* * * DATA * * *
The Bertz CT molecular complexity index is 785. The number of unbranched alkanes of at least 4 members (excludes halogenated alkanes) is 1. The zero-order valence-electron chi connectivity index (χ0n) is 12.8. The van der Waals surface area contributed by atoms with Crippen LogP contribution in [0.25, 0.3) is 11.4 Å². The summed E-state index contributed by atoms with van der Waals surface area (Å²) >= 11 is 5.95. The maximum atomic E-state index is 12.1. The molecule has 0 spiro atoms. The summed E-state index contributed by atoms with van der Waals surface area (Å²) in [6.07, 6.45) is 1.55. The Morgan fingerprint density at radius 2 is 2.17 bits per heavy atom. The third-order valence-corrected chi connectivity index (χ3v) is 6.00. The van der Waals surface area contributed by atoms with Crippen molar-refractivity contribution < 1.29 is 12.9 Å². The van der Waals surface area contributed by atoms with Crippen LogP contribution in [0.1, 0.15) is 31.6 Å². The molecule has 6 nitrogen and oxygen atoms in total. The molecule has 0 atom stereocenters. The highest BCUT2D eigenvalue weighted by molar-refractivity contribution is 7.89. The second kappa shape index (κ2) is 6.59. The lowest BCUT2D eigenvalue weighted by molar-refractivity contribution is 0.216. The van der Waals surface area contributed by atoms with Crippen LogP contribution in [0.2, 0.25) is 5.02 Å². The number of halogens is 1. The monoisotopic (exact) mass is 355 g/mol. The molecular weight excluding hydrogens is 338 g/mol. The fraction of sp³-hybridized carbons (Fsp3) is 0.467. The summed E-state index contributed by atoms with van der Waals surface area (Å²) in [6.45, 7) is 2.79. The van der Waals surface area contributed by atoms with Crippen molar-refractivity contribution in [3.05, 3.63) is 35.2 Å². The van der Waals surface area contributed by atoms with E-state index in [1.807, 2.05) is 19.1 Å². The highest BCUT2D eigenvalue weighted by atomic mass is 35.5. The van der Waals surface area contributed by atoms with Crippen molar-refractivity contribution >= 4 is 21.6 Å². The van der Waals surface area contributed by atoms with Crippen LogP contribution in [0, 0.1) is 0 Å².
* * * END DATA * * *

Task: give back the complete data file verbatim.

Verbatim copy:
The Bertz CT molecular complexity index is 785. The number of unbranched alkanes of at least 4 members (excludes halogenated alkanes) is 1. The zero-order valence-electron chi connectivity index (χ0n) is 12.8. The van der Waals surface area contributed by atoms with Crippen LogP contribution in [0.25, 0.3) is 11.4 Å². The summed E-state index contributed by atoms with van der Waals surface area (Å²) >= 11 is 5.95. The maximum atomic E-state index is 12.1. The molecule has 0 spiro atoms. The summed E-state index contributed by atoms with van der Waals surface area (Å²) in [6.07, 6.45) is 1.55. The Morgan fingerprint density at radius 2 is 2.17 bits per heavy atom. The third-order valence-corrected chi connectivity index (χ3v) is 6.00. The van der Waals surface area contributed by atoms with Crippen molar-refractivity contribution < 1.29 is 12.9 Å². The van der Waals surface area contributed by atoms with Crippen LogP contribution in [0.1, 0.15) is 31.6 Å². The molecule has 6 nitrogen and oxygen atoms in total. The molecule has 0 atom stereocenters. The highest BCUT2D eigenvalue weighted by molar-refractivity contribution is 7.89. The second kappa shape index (κ2) is 6.59. The lowest BCUT2D eigenvalue weighted by molar-refractivity contribution is 0.216. The van der Waals surface area contributed by atoms with Crippen LogP contribution in [0.2, 0.25) is 5.02 Å². The number of halogens is 1. The monoisotopic (exact) mass is 355 g/mol. The molecular weight excluding hydrogens is 338 g/mol. The fraction of sp³-hybridized carbons (Fsp3) is 0.467. The summed E-state index contributed by atoms with van der Waals surface area (Å²) in [6.45, 7) is 2.79. The van der Waals surface area contributed by atoms with Crippen molar-refractivity contribution in [3.05, 3.63) is 35.2 Å². The van der Waals surface area contributed by atoms with E-state index in [1.807, 2.05) is 19.1 Å². The highest BCUT2D eigenvalue weighted by atomic mass is 35.5. The van der Waals surface area contributed by atoms with Crippen molar-refractivity contribution >= 4 is 21.6 Å². The van der Waals surface area contributed by atoms with Crippen LogP contribution in [0, 0.1) is 0 Å².